The opinion of the court was delivered by: VICTOR E. Bianchini United States Magistrate Judge
Dana Willett ("Willett" or "petitioner"), has filed this pro se petition for a writ of habeas corpus pursuant to 28 U.S.C. § 2254 challenging his conviction in New York State Supreme Court (Monroe County) following a guilty plea. The parties have consented to disposition of this matter by the undersigned pursuant to 28 U.S.C. § 636(c).
FACTUAL BACKGROUND AND PROCEDURAL HISTORY
By indictment number 131/99, Willett was charged with one count of first degree assault, two counts of second degree assault, and one count of endangering the welfare of a child. Willett was offered a plea deal in which he would plead guilty to one count of first degree assault in exchange for a sentence promise of ten years. On July 20, 1999, petitioner pleaded guilty, admitting that between December 22, 1998, and January 18, 1999, he had caused a series of injuries (including a subdural hematoma, retinal hemorrhaging, and various fractures of the ribs and leg bones) to his one-month-old son. On July 27, 1999, petitioner was sentenced, as promised, to a determinate term of ten years in state prison.
On direct appeal, petitioner, represented by new counsel, argued only that his negotiated sentence was harsh and excessive. The Appellate Division, Fourth Department, summarily affirmed the conviction on March 21, 2003. The New York Court of Appeals denied leave to appeal on May 23, 2003.
On July 10, 2003, petitioner filed a motion pursuant to New York Criminal Procedure Law ("C.P.L.") § 440.20, seeking to have his sentence set aside. He claimed (1) that his sentence was harsh and excessive; and (2) that his sentence should be set aside because the trial court failed to advise him that, in addition to the ten-year prison sentence, he also was subject to a mandatory period of five years of post-release supervision. See Respondent's Exhibit U at 83, attached to Respondent's Answer (Docket No. 7). Willett did not move to have his conviction vacated pursuant to C.P.L. § 440.10; the only relief he sought was to have his sentence set aside.
While this motion was pending, petitioner filed the instant petition for federal habeas corpus relief. See Petition (Docket No. 1). In paragraph 22 of the petition, which asked petitioner to state every ground on which he claimed he was being held unlawfully, petitioner wrote that "the defendant's sentence was harsh and excessive." See Petition at ¶22(A) (Docket No. 1). Under paragraph 23,*fn1 petitioner wrote, "There is the matter of 'post-[release] supervision' that was not a part of the sentencing courts sentence of the defendant, and it is being challenged in the lower (supreme court) court." Petition at ¶23 (Docket No. 1). Thus, it is apparent to this Court that petitioner sought to raise two grounds for federal habeas relief: (1) that his sentence was harsh and excessive; and (2) the trial court improperly failed to notify him of the mandatory period of post-release supervision. The first claim was exhausted at the time petitioner filed his petition; the second was in the process of being exhausted. On the same day that he filed his petition, petitioner also filed a motion to have his petition held in abeyance while he awaited a decision regarding his C.P.L. § 440.20 motion.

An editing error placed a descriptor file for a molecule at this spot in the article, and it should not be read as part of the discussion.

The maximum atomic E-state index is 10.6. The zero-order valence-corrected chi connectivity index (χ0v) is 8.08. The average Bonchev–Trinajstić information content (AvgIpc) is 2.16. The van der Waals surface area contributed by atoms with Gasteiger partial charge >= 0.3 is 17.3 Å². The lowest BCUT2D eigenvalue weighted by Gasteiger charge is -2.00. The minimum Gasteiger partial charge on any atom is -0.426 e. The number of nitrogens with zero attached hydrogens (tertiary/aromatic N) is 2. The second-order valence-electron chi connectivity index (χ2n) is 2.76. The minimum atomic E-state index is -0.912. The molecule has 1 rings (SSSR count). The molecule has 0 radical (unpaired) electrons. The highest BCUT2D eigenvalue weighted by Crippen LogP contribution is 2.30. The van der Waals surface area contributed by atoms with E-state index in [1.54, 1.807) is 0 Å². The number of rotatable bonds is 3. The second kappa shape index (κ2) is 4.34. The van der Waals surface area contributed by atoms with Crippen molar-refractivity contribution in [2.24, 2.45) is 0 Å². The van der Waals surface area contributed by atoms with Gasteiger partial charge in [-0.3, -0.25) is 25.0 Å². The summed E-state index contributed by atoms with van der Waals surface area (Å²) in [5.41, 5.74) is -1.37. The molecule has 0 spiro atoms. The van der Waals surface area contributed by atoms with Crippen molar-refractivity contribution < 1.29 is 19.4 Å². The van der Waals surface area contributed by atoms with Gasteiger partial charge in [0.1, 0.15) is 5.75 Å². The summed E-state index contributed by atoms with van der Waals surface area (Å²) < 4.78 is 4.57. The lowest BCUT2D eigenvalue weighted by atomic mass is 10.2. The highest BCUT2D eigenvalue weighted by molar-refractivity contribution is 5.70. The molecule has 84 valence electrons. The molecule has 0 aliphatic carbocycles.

Respondent answered the petition on October 20, 2003. See Respondent's Answer and Memorandum of Law (Docket No. 7). Respondent admits that petitioner's claim that the sentence was harsh and excessive has been exhausted but asserts that it is not cognizable on habeas review. As to the second claim regarding the court's failure to notify petitioner of the period of post-release supervision, "respondent contends that this argument is just a further embellishment of petitioner's harsh and excessive sentence claim" See Respondent's Answer at 4 (Docket No. 7). Respondent also states that "this is an issue yet pending upon collateral review in State Court." See id. Then, respondent attempts to make an argument regarding the statute of limitations set forth in 28 U.S.C. § 2244, arguing that the C.P.L. § 440.20 motion did not toll the limitations period because it was not a "properly filed" motion for state court collateral relief since the motion court was required to deny it pursuant to C.P.L. § 440.10(2)(c). To the extent that the Court can make sense of this argument, it is incorrect; petitioner's motion was brought pursuant to C.P.L. § 440.20, not C.P.L. § 440.10. Finally, respondent states that it "waive[s] the exhaustion requirement and asks District Court to rule on this meritless claim." See Respondent's Answer at 3 (Docket No. 7).
On January 22, 2004, New York State Supreme Court (Monroe County) (Egan, J.) denied Willett's C.P.L. § 440.20 motion. The state court held that because the five-year period of post-release supervision is automatically included, pursuant to New York Penal Law § 70.45, in the sentence of a defendant convicted of a class B violent felony, it need not be specified at sentencing. See Monroe County Supreme Court Order at 2, attached to Petitioner's Application for Amendment as a Matter of Course (Docket No. 14).*fn2
On February 26, 2004, the Court (Payson, MJ) denied the motion to stay as moot since petitioner's C.P.L. § 440.20 motion had been denied on January 22, 2004, and, moreover, respondent had waived the exhaustion requirement. See District Court Order at 2 (Docket No. 15).
The matter is now fully briefed and ready for decision. Both claims have been fully exhausted and are properly before this Court. Moreover, any issues as to exhaustion are moot since respondent affirmatively has waived the exhaustion requirement.
For the reasons set forth below, the ...